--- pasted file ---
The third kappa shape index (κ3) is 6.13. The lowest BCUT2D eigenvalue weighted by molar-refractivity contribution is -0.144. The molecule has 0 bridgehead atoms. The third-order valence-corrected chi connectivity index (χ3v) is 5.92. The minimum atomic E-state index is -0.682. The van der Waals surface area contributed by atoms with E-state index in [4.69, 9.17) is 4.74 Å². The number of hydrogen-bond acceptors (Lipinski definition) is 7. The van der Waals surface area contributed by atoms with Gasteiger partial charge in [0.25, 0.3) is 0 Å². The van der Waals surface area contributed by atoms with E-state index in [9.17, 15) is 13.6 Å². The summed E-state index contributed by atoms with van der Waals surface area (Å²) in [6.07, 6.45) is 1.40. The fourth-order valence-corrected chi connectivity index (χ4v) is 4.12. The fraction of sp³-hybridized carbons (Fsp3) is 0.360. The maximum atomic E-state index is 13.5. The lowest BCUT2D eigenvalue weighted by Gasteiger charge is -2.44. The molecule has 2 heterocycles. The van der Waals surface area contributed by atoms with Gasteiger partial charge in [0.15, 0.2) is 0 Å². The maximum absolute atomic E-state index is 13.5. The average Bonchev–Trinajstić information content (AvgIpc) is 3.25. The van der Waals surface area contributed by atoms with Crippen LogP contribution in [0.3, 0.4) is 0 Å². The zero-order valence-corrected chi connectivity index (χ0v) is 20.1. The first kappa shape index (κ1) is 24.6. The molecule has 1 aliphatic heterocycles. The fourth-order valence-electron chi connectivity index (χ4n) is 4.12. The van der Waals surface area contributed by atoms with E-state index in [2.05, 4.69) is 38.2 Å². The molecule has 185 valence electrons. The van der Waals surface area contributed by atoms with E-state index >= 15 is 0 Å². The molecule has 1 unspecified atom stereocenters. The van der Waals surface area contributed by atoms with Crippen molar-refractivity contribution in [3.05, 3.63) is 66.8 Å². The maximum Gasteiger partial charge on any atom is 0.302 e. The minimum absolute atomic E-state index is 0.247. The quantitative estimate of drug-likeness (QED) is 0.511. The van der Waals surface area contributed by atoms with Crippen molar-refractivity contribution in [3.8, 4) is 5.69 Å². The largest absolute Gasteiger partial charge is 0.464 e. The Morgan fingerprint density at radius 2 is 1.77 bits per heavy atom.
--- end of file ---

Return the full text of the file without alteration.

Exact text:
The third kappa shape index (κ3) is 6.13. The lowest BCUT2D eigenvalue weighted by molar-refractivity contribution is -0.144. The molecule has 0 bridgehead atoms. The third-order valence-corrected chi connectivity index (χ3v) is 5.92. The minimum atomic E-state index is -0.682. The van der Waals surface area contributed by atoms with E-state index in [4.69, 9.17) is 4.74 Å². The number of hydrogen-bond acceptors (Lipinski definition) is 7. The van der Waals surface area contributed by atoms with Gasteiger partial charge in [0.25, 0.3) is 0 Å². The van der Waals surface area contributed by atoms with E-state index in [9.17, 15) is 13.6 Å². The summed E-state index contributed by atoms with van der Waals surface area (Å²) in [6.07, 6.45) is 1.40. The fourth-order valence-corrected chi connectivity index (χ4v) is 4.12. The fraction of sp³-hybridized carbons (Fsp3) is 0.360. The maximum atomic E-state index is 13.5. The lowest BCUT2D eigenvalue weighted by Gasteiger charge is -2.44. The molecule has 2 heterocycles. The van der Waals surface area contributed by atoms with Gasteiger partial charge in [0.15, 0.2) is 0 Å². The maximum absolute atomic E-state index is 13.5. The average Bonchev–Trinajstić information content (AvgIpc) is 3.25. The van der Waals surface area contributed by atoms with Crippen LogP contribution in [0.3, 0.4) is 0 Å². The zero-order valence-corrected chi connectivity index (χ0v) is 20.1. The first kappa shape index (κ1) is 24.6. The molecule has 1 aliphatic heterocycles. The fourth-order valence-electron chi connectivity index (χ4n) is 4.12. The van der Waals surface area contributed by atoms with E-state index in [2.05, 4.69) is 38.2 Å². The molecule has 185 valence electrons. The van der Waals surface area contributed by atoms with E-state index >= 15 is 0 Å². The molecule has 1 unspecified atom stereocenters. The van der Waals surface area contributed by atoms with Crippen molar-refractivity contribution in [3.05, 3.63) is 66.8 Å². The maximum Gasteiger partial charge on any atom is 0.302 e. The minimum absolute atomic E-state index is 0.247. The quantitative estimate of drug-likeness (QED) is 0.511. The van der Waals surface area contributed by atoms with Crippen molar-refractivity contribution in [3.8, 4) is 5.69 Å². The largest absolute Gasteiger partial charge is 0.464 e. The Morgan fingerprint density at radius 2 is 1.77 bits per heavy atom.